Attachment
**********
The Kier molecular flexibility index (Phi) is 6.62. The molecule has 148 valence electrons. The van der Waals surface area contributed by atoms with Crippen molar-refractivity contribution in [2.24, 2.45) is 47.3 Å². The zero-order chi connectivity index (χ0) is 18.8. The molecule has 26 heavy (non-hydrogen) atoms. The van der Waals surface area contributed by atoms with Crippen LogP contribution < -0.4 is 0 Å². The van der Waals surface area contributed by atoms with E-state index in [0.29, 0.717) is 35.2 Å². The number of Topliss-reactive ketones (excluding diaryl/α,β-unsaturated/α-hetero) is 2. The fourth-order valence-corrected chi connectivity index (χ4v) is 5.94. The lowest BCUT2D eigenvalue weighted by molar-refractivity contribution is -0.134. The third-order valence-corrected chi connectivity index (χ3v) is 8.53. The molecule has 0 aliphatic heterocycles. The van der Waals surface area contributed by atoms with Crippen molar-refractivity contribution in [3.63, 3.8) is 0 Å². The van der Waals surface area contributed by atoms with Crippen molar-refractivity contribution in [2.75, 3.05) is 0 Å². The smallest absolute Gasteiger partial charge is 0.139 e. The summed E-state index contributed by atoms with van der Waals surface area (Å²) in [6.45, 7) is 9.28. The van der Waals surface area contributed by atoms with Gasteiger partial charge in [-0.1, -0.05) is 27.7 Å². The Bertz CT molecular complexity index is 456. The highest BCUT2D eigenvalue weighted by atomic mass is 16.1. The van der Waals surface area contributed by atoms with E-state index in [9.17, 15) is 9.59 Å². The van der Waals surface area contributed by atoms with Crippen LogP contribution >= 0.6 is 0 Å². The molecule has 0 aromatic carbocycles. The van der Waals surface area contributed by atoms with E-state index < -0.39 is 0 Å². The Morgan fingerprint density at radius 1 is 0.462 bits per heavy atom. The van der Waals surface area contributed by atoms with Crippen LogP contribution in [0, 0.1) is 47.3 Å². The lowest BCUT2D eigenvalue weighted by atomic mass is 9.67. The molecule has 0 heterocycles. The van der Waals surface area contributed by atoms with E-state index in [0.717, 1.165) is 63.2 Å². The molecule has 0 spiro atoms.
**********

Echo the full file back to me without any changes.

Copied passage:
The Kier molecular flexibility index (Phi) is 6.62. The molecule has 148 valence electrons. The van der Waals surface area contributed by atoms with Crippen molar-refractivity contribution in [2.24, 2.45) is 47.3 Å². The zero-order chi connectivity index (χ0) is 18.8. The molecule has 26 heavy (non-hydrogen) atoms. The van der Waals surface area contributed by atoms with Crippen LogP contribution < -0.4 is 0 Å². The van der Waals surface area contributed by atoms with E-state index in [0.29, 0.717) is 35.2 Å². The number of Topliss-reactive ketones (excluding diaryl/α,β-unsaturated/α-hetero) is 2. The fourth-order valence-corrected chi connectivity index (χ4v) is 5.94. The lowest BCUT2D eigenvalue weighted by molar-refractivity contribution is -0.134. The third-order valence-corrected chi connectivity index (χ3v) is 8.53. The molecule has 0 aliphatic heterocycles. The van der Waals surface area contributed by atoms with Crippen molar-refractivity contribution in [3.63, 3.8) is 0 Å². The van der Waals surface area contributed by atoms with Crippen molar-refractivity contribution in [2.75, 3.05) is 0 Å². The smallest absolute Gasteiger partial charge is 0.139 e. The summed E-state index contributed by atoms with van der Waals surface area (Å²) in [6.45, 7) is 9.28. The van der Waals surface area contributed by atoms with Gasteiger partial charge in [-0.1, -0.05) is 27.7 Å². The Bertz CT molecular complexity index is 456. The highest BCUT2D eigenvalue weighted by atomic mass is 16.1. The van der Waals surface area contributed by atoms with E-state index in [9.17, 15) is 9.59 Å². The van der Waals surface area contributed by atoms with Crippen LogP contribution >= 0.6 is 0 Å². The molecule has 0 aromatic carbocycles. The van der Waals surface area contributed by atoms with E-state index < -0.39 is 0 Å². The Morgan fingerprint density at radius 1 is 0.462 bits per heavy atom. The van der Waals surface area contributed by atoms with Crippen LogP contribution in [0, 0.1) is 47.3 Å². The lowest BCUT2D eigenvalue weighted by atomic mass is 9.67. The molecule has 0 heterocycles. The van der Waals surface area contributed by atoms with E-state index in [0.717, 1.165) is 63.2 Å². The molecule has 0 spiro atoms.